Knife Rights Bill Whittled Down at Sheriffs’ Behest

Rep. Vance Dennis told fellow lawmakers that his bill to rewrite Tennessee knife laws has “drawn some sharp criticism” from law enforcement officers, so he proposed an amendment “to strip out the language sheriffs think is too pointed.”
Members of the House Finance Committee agreed and cut the bill (HB581) down to the size approved by the Tennessee Sheriffs Association and other law enforcement groups.
As passed by the Senate 27-3 last month, the bill repealed most of current state law on knives – including portions that now ban ownership of switchblades and, in some circumstances, carrying knives with blades longer than four inches.
Those provisions were slashed from the bill by Dennis’ amendment. All that remains is a section that says no local government can adopt an ordinance regulating knives that is more stringent than state law.
The revised bill, containing only the “state preemption” provision, was approved by the committee and sent toward a House floor vote. Dennis told the committee he will oppose any attempts to change the bill back into the form approved by the Senate.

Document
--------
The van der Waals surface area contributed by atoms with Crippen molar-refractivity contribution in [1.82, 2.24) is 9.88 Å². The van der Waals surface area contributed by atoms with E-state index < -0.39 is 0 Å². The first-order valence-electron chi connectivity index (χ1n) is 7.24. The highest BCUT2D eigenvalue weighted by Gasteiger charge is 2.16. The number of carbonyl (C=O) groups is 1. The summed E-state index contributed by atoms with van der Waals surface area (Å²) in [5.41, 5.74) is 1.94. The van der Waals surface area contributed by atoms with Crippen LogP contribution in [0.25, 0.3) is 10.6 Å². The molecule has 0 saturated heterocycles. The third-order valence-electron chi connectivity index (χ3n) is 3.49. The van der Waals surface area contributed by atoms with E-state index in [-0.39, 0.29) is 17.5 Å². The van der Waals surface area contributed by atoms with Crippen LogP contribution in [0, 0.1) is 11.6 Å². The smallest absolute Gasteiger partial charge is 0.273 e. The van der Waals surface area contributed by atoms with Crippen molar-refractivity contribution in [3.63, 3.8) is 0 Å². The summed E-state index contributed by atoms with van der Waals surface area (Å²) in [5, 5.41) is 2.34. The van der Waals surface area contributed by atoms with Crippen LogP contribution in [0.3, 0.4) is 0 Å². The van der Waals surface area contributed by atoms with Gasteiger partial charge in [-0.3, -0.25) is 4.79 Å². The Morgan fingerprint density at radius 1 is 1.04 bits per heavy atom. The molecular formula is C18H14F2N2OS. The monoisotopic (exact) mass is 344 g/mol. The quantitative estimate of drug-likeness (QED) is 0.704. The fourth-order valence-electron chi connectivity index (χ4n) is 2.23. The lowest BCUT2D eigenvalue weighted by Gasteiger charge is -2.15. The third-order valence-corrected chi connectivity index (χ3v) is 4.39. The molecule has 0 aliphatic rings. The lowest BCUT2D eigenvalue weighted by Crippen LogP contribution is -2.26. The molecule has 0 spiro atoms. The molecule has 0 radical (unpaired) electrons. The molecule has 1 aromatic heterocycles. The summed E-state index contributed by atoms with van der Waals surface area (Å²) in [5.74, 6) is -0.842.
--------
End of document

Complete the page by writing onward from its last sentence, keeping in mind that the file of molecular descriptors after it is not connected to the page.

Terry Ashe, executive director of the Tennessee Sheriffs Association, said the Senate-passsed bill is “a real officer safety issue” as he could personally testify “having been up against a switchblade” while serving as sheriff of Wilson County.
Ashe said law enforcement officers were “uniformly” against the bill in its original form, once they had heard about it, and believe that leaving only the preemption provision is “a pretty good compromise.”
Sen. Mike Bell, R-Riceville, sponsor of the bill in the Senate, said current state law effectively prohibits carrying a knife for self-defense purposes and the original bill would have allowed that.
In the House committee, Rep. Craig Fitzhugh, R-Ripley, at one point proposed an amendment to give brass knuckles equal footing with knives, but withdrew the idea after Dennis’ proposed his revision of the bill.

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